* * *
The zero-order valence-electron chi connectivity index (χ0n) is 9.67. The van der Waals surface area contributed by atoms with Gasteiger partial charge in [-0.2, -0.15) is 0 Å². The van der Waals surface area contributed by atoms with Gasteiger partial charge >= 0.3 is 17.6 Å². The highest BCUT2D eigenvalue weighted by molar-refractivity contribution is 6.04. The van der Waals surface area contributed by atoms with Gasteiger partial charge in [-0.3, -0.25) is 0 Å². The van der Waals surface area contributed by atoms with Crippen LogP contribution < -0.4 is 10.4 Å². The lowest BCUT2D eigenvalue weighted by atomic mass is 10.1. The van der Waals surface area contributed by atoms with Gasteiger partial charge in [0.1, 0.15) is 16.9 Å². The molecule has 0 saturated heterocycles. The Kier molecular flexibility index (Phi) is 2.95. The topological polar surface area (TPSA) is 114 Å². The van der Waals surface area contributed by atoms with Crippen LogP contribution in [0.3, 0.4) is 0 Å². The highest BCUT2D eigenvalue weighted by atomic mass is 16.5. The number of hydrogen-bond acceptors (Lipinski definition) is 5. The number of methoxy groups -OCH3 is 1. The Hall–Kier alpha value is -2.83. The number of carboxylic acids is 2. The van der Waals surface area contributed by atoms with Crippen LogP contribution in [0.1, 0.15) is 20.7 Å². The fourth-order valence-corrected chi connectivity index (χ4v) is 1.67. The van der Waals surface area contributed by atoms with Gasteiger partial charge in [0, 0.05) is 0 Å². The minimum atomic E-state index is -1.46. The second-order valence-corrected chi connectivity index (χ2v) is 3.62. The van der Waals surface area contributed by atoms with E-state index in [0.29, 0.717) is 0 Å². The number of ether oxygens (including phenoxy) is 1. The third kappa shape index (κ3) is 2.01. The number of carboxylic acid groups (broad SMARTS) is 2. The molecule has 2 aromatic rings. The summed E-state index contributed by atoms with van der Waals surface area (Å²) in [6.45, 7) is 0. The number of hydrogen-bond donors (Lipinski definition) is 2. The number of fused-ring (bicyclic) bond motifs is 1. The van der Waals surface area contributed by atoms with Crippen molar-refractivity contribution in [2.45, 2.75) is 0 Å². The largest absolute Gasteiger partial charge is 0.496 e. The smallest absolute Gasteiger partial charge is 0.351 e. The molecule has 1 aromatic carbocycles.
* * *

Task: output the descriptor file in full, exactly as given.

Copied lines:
The zero-order valence-electron chi connectivity index (χ0n) is 9.67. The van der Waals surface area contributed by atoms with Gasteiger partial charge in [-0.2, -0.15) is 0 Å². The van der Waals surface area contributed by atoms with Gasteiger partial charge >= 0.3 is 17.6 Å². The highest BCUT2D eigenvalue weighted by molar-refractivity contribution is 6.04. The van der Waals surface area contributed by atoms with Gasteiger partial charge in [-0.3, -0.25) is 0 Å². The van der Waals surface area contributed by atoms with Crippen LogP contribution < -0.4 is 10.4 Å². The lowest BCUT2D eigenvalue weighted by atomic mass is 10.1. The van der Waals surface area contributed by atoms with Gasteiger partial charge in [0.1, 0.15) is 16.9 Å². The molecule has 0 saturated heterocycles. The Kier molecular flexibility index (Phi) is 2.95. The topological polar surface area (TPSA) is 114 Å². The van der Waals surface area contributed by atoms with Crippen LogP contribution in [0.3, 0.4) is 0 Å². The highest BCUT2D eigenvalue weighted by atomic mass is 16.5. The number of hydrogen-bond acceptors (Lipinski definition) is 5. The number of methoxy groups -OCH3 is 1. The Hall–Kier alpha value is -2.83. The number of carboxylic acids is 2. The van der Waals surface area contributed by atoms with Crippen LogP contribution in [0.1, 0.15) is 20.7 Å². The fourth-order valence-corrected chi connectivity index (χ4v) is 1.67. The van der Waals surface area contributed by atoms with Gasteiger partial charge in [0, 0.05) is 0 Å². The minimum atomic E-state index is -1.46. The second-order valence-corrected chi connectivity index (χ2v) is 3.62. The van der Waals surface area contributed by atoms with E-state index in [0.29, 0.717) is 0 Å². The number of ether oxygens (including phenoxy) is 1. The third kappa shape index (κ3) is 2.01. The number of carboxylic acid groups (broad SMARTS) is 2. The molecule has 2 aromatic rings. The summed E-state index contributed by atoms with van der Waals surface area (Å²) in [6.45, 7) is 0. The number of hydrogen-bond donors (Lipinski definition) is 2. The number of fused-ring (bicyclic) bond motifs is 1. The van der Waals surface area contributed by atoms with Crippen molar-refractivity contribution in [2.45, 2.75) is 0 Å². The largest absolute Gasteiger partial charge is 0.496 e. The smallest absolute Gasteiger partial charge is 0.351 e. The molecule has 1 aromatic carbocycles.